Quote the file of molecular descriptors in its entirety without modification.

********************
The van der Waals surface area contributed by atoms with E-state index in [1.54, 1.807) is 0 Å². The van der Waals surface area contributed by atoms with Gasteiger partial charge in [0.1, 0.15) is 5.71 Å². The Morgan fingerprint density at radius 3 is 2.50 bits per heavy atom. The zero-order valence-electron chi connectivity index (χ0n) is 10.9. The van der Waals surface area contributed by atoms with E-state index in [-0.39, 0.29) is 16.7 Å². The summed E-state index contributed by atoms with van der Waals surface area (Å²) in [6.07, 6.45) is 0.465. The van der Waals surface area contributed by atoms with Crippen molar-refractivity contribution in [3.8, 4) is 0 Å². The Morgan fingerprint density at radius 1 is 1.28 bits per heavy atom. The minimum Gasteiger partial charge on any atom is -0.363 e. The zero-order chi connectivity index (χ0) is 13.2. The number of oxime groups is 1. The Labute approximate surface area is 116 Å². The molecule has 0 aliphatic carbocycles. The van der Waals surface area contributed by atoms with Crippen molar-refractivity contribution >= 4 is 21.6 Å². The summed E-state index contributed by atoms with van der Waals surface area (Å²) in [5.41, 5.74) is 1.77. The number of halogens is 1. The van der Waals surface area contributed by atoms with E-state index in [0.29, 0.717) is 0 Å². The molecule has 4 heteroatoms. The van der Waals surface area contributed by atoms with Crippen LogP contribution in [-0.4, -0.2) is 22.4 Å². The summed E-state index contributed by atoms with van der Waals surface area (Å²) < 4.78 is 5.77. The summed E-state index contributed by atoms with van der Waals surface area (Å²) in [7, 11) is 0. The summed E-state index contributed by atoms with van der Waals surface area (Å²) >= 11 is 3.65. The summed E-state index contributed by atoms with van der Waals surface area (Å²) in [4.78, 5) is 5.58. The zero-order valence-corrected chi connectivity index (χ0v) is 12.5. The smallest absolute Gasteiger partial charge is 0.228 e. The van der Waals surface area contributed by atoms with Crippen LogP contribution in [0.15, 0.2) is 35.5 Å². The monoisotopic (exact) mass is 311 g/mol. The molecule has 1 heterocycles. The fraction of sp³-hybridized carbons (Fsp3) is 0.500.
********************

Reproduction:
The van der Waals surface area contributed by atoms with E-state index in [1.54, 1.807) is 0 Å². The van der Waals surface area contributed by atoms with Gasteiger partial charge in [0.1, 0.15) is 5.71 Å². The Morgan fingerprint density at radius 3 is 2.50 bits per heavy atom. The zero-order valence-electron chi connectivity index (χ0n) is 10.9. The van der Waals surface area contributed by atoms with E-state index in [-0.39, 0.29) is 16.7 Å². The summed E-state index contributed by atoms with van der Waals surface area (Å²) in [6.07, 6.45) is 0.465. The van der Waals surface area contributed by atoms with Crippen molar-refractivity contribution in [3.8, 4) is 0 Å². The Morgan fingerprint density at radius 1 is 1.28 bits per heavy atom. The minimum Gasteiger partial charge on any atom is -0.363 e. The zero-order chi connectivity index (χ0) is 13.2. The number of oxime groups is 1. The Labute approximate surface area is 116 Å². The molecule has 0 aliphatic carbocycles. The van der Waals surface area contributed by atoms with Crippen molar-refractivity contribution >= 4 is 21.6 Å². The summed E-state index contributed by atoms with van der Waals surface area (Å²) in [5.41, 5.74) is 1.77. The number of halogens is 1. The van der Waals surface area contributed by atoms with E-state index in [0.29, 0.717) is 0 Å². The molecule has 4 heteroatoms. The van der Waals surface area contributed by atoms with Crippen LogP contribution in [-0.4, -0.2) is 22.4 Å². The summed E-state index contributed by atoms with van der Waals surface area (Å²) < 4.78 is 5.77. The summed E-state index contributed by atoms with van der Waals surface area (Å²) in [7, 11) is 0. The summed E-state index contributed by atoms with van der Waals surface area (Å²) >= 11 is 3.65. The summed E-state index contributed by atoms with van der Waals surface area (Å²) in [4.78, 5) is 5.58. The zero-order valence-corrected chi connectivity index (χ0v) is 12.5. The smallest absolute Gasteiger partial charge is 0.228 e. The van der Waals surface area contributed by atoms with Crippen LogP contribution in [0.15, 0.2) is 35.5 Å². The monoisotopic (exact) mass is 311 g/mol. The molecule has 1 heterocycles. The fraction of sp³-hybridized carbons (Fsp3) is 0.500.